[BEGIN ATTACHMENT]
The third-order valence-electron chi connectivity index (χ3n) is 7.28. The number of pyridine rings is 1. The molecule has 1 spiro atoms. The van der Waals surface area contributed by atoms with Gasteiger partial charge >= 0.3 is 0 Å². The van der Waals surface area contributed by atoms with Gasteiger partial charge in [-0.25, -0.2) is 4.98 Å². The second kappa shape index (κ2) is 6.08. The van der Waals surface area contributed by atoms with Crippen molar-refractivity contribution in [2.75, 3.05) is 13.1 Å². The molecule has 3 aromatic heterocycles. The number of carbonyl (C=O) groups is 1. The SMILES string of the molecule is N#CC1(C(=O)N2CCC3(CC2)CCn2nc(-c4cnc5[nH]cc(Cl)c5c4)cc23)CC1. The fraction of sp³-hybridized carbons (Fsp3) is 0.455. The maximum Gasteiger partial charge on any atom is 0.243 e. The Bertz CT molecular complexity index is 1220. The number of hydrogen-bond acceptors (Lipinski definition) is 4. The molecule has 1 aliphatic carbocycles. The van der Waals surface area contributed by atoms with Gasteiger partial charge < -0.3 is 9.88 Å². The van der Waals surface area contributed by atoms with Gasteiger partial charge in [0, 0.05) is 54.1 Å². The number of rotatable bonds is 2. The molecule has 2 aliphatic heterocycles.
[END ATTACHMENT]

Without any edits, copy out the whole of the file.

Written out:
The third-order valence-electron chi connectivity index (χ3n) is 7.28. The number of pyridine rings is 1. The molecule has 1 spiro atoms. The van der Waals surface area contributed by atoms with Gasteiger partial charge >= 0.3 is 0 Å². The van der Waals surface area contributed by atoms with Gasteiger partial charge in [-0.25, -0.2) is 4.98 Å². The second kappa shape index (κ2) is 6.08. The van der Waals surface area contributed by atoms with Crippen molar-refractivity contribution in [2.75, 3.05) is 13.1 Å². The molecule has 3 aromatic heterocycles. The number of carbonyl (C=O) groups is 1. The SMILES string of the molecule is N#CC1(C(=O)N2CCC3(CC2)CCn2nc(-c4cnc5[nH]cc(Cl)c5c4)cc23)CC1. The fraction of sp³-hybridized carbons (Fsp3) is 0.455. The maximum Gasteiger partial charge on any atom is 0.243 e. The Bertz CT molecular complexity index is 1220. The number of hydrogen-bond acceptors (Lipinski definition) is 4. The molecule has 1 aliphatic carbocycles. The van der Waals surface area contributed by atoms with Gasteiger partial charge < -0.3 is 9.88 Å². The van der Waals surface area contributed by atoms with Gasteiger partial charge in [0, 0.05) is 54.1 Å². The number of rotatable bonds is 2. The molecule has 2 aliphatic heterocycles.